The State of Transportation
2167 Rayburn House Office Building
This is a hearing of the full Committee on Transportation and Infrastructure.
Opening remarks, as prepared, of Water Resources and Environment Subcommittee Chairman David Rouzer (R-NC)) from today’s full committee hearing:
We are here today to discuss the state of our transportation network and our nation’s ability to effectively and efficiently move goods through our supply chain.
To achieve this goal, we must make targeted investments to improve the infrastructure our shippers, truckers, and freighters rely on.
We have work to do to improve our transportation network, and we have a responsibility to ensure that taxpayer funds are directed to projects that strengthen this system.
Despite the clear needs of our system, the Administration continues to push its green agenda through onerous regulations onto the American people instead of focusing its efforts on promptly distributing funds to projects that will meaningfully improve our roads, bridges, and ports.
A recent example of these misguided regulations is the Federal Highway Administration’s latest greenhouse gas emissions rule, something Congress expressly left out of the Infrastructure Investment and Jobs Act (IIJA).
However, our infrastructure system is just one factor to consider as we assess the state of transportation in the country.
We also have to examine our supply chain. The pandemic previously exposed vulnerabilities in our supply chain, and today’s global conflicts are presenting new and complex challenges we must address.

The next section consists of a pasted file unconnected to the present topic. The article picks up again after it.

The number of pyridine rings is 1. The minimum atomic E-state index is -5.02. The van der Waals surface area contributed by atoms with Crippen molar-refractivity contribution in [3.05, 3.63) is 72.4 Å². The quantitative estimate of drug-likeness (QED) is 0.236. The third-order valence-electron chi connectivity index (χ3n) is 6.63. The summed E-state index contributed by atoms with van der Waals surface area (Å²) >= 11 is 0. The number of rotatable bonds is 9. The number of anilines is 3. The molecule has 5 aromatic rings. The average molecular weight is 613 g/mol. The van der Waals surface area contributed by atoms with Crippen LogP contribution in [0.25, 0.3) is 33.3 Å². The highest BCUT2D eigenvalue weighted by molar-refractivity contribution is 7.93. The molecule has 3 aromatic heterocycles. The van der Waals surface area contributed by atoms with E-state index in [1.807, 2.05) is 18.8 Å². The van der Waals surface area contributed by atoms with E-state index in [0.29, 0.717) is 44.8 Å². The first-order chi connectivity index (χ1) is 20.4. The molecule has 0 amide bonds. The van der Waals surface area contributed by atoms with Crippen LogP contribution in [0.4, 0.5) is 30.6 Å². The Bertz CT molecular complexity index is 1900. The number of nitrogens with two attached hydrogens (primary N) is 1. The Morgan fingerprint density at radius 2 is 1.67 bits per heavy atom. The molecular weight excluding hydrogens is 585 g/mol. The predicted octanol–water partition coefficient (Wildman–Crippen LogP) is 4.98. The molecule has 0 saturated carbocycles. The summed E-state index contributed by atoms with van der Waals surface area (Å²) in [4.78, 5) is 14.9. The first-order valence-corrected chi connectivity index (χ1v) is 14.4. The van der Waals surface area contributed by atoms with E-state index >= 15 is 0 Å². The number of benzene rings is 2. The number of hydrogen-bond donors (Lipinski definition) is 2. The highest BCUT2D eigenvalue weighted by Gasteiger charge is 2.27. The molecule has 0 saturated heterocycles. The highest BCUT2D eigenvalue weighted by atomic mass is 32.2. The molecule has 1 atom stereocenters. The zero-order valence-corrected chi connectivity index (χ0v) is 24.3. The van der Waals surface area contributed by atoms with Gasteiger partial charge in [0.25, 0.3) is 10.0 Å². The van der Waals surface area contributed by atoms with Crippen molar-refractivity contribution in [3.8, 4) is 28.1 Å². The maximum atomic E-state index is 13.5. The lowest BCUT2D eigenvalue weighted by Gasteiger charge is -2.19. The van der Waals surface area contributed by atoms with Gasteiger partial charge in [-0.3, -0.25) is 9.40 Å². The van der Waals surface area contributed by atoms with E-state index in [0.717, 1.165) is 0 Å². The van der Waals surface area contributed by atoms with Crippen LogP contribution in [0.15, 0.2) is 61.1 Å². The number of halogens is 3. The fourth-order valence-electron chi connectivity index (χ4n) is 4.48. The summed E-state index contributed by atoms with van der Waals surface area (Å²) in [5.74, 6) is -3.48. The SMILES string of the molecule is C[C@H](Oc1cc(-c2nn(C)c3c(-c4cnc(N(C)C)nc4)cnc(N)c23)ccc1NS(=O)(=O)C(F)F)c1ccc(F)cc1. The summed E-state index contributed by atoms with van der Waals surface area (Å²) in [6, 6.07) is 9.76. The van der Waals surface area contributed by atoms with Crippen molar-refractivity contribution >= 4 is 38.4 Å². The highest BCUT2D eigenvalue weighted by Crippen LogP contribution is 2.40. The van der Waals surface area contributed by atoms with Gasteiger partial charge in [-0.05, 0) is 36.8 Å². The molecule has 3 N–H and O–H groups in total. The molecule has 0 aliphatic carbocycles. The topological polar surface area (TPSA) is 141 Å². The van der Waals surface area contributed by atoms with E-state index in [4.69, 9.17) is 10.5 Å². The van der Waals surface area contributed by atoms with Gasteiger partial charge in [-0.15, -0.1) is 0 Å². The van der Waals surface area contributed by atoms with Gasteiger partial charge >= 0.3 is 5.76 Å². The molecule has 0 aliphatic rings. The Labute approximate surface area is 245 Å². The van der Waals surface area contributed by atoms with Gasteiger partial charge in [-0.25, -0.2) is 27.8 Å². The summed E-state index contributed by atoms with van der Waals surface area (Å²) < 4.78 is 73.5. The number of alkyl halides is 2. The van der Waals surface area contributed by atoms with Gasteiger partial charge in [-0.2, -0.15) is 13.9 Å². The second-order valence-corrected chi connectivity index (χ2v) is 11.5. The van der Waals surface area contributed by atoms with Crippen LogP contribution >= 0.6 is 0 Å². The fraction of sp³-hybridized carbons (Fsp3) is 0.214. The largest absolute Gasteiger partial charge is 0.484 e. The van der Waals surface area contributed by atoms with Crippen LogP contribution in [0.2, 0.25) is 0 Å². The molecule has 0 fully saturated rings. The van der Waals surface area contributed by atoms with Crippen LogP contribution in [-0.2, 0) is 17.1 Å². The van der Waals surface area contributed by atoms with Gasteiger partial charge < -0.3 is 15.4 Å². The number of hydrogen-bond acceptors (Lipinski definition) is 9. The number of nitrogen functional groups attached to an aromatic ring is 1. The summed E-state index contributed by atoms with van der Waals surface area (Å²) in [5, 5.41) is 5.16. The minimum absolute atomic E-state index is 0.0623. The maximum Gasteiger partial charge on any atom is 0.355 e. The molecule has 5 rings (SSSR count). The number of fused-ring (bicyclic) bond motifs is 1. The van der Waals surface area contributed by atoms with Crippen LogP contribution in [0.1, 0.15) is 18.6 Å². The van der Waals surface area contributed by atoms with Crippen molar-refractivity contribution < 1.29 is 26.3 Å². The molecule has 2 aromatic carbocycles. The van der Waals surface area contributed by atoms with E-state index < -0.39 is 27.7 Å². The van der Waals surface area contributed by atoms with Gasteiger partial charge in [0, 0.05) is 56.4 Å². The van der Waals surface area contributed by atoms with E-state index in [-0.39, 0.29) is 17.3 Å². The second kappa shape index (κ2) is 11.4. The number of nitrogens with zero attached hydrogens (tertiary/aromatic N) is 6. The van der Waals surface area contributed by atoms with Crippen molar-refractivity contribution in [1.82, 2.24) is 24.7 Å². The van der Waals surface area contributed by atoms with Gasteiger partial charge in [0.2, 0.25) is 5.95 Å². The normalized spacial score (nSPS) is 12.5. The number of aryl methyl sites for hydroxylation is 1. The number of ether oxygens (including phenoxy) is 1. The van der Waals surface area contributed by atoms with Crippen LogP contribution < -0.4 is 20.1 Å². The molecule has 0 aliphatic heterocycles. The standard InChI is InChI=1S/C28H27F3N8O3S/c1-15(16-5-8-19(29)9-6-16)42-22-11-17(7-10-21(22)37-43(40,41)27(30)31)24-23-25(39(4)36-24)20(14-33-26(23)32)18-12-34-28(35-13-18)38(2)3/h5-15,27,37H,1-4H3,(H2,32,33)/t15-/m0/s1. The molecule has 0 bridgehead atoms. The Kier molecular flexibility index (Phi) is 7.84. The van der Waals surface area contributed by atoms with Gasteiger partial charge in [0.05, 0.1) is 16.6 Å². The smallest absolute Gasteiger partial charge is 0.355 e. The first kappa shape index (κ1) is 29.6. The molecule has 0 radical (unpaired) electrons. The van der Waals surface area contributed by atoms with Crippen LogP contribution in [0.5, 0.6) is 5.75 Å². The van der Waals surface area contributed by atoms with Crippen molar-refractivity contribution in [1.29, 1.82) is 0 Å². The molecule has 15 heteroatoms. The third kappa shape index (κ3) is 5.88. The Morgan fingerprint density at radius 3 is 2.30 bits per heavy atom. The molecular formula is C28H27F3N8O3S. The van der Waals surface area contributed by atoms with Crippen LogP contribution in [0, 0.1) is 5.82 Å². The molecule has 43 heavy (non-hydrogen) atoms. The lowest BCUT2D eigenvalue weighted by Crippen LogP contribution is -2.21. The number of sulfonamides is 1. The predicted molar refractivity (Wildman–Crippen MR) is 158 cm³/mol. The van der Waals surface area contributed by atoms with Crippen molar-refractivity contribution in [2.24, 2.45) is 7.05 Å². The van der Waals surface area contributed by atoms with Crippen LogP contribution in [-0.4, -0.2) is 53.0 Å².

For example, the United States Navy is currently leading the international coalition to repel Houthi militant attacks that are threatening a critical global shipping route in the Red Sea. These threats have forced major carriers to opt for longer, more costly shipping routes, as they pause operations in the area.
And closer to home, the migrant crisis at our southern border has led to repeated closures of rail border crossings. As a result, rail operations were suspended – halting the movement of critical goods between the United States and Mexico in order to process the influx of migrant crossings.
I look forward to hearing from each of our witnesses today about the realities on the ground.
This committee stands ready to provide solutions – in May of last year we advanced more than a dozen bills targeting supply chain challenges. The testimony provided today will give us greater insight into what’s working and what’s not.
We look forward to working with you to strengthen our nation’s transportation network.